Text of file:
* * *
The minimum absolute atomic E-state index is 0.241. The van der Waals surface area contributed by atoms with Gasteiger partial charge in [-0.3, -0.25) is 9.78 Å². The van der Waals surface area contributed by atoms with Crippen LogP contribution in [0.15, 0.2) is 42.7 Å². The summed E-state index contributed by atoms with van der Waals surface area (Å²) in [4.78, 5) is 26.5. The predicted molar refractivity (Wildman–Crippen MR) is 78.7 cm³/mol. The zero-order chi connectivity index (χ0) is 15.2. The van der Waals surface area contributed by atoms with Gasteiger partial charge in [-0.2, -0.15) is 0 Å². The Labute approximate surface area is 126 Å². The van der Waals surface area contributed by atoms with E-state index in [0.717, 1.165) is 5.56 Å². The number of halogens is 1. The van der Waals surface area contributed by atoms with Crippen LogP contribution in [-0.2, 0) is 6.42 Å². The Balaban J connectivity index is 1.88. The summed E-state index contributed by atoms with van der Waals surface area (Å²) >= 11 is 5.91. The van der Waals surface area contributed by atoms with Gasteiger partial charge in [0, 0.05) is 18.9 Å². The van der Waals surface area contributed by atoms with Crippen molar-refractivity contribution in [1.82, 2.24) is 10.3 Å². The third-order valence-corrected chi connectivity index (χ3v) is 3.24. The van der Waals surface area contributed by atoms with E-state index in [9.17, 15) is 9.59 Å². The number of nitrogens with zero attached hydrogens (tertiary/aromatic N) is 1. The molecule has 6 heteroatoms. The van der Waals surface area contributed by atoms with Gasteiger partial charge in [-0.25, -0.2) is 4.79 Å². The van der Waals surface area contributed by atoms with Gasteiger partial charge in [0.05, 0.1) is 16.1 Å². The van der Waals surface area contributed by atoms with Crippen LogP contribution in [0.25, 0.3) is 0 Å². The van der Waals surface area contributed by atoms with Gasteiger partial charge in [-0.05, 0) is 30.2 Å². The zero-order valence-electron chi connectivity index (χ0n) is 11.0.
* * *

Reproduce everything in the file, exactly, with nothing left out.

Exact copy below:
The minimum absolute atomic E-state index is 0.241. The van der Waals surface area contributed by atoms with Gasteiger partial charge in [-0.3, -0.25) is 9.78 Å². The van der Waals surface area contributed by atoms with Crippen LogP contribution in [0.15, 0.2) is 42.7 Å². The summed E-state index contributed by atoms with van der Waals surface area (Å²) in [4.78, 5) is 26.5. The predicted molar refractivity (Wildman–Crippen MR) is 78.7 cm³/mol. The zero-order chi connectivity index (χ0) is 15.2. The van der Waals surface area contributed by atoms with Gasteiger partial charge in [-0.2, -0.15) is 0 Å². The Labute approximate surface area is 126 Å². The van der Waals surface area contributed by atoms with E-state index in [0.717, 1.165) is 5.56 Å². The number of halogens is 1. The van der Waals surface area contributed by atoms with Crippen LogP contribution in [-0.2, 0) is 6.42 Å². The Balaban J connectivity index is 1.88. The summed E-state index contributed by atoms with van der Waals surface area (Å²) >= 11 is 5.91. The van der Waals surface area contributed by atoms with Gasteiger partial charge in [0, 0.05) is 18.9 Å². The van der Waals surface area contributed by atoms with Crippen molar-refractivity contribution in [1.82, 2.24) is 10.3 Å². The third-order valence-corrected chi connectivity index (χ3v) is 3.24. The van der Waals surface area contributed by atoms with E-state index in [9.17, 15) is 9.59 Å². The number of nitrogens with zero attached hydrogens (tertiary/aromatic N) is 1. The molecule has 6 heteroatoms. The van der Waals surface area contributed by atoms with Gasteiger partial charge in [-0.25, -0.2) is 4.79 Å². The van der Waals surface area contributed by atoms with Gasteiger partial charge in [0.05, 0.1) is 16.1 Å². The van der Waals surface area contributed by atoms with Crippen LogP contribution in [0.25, 0.3) is 0 Å². The van der Waals surface area contributed by atoms with Gasteiger partial charge in [-0.05, 0) is 30.2 Å². The zero-order valence-electron chi connectivity index (χ0n) is 11.0.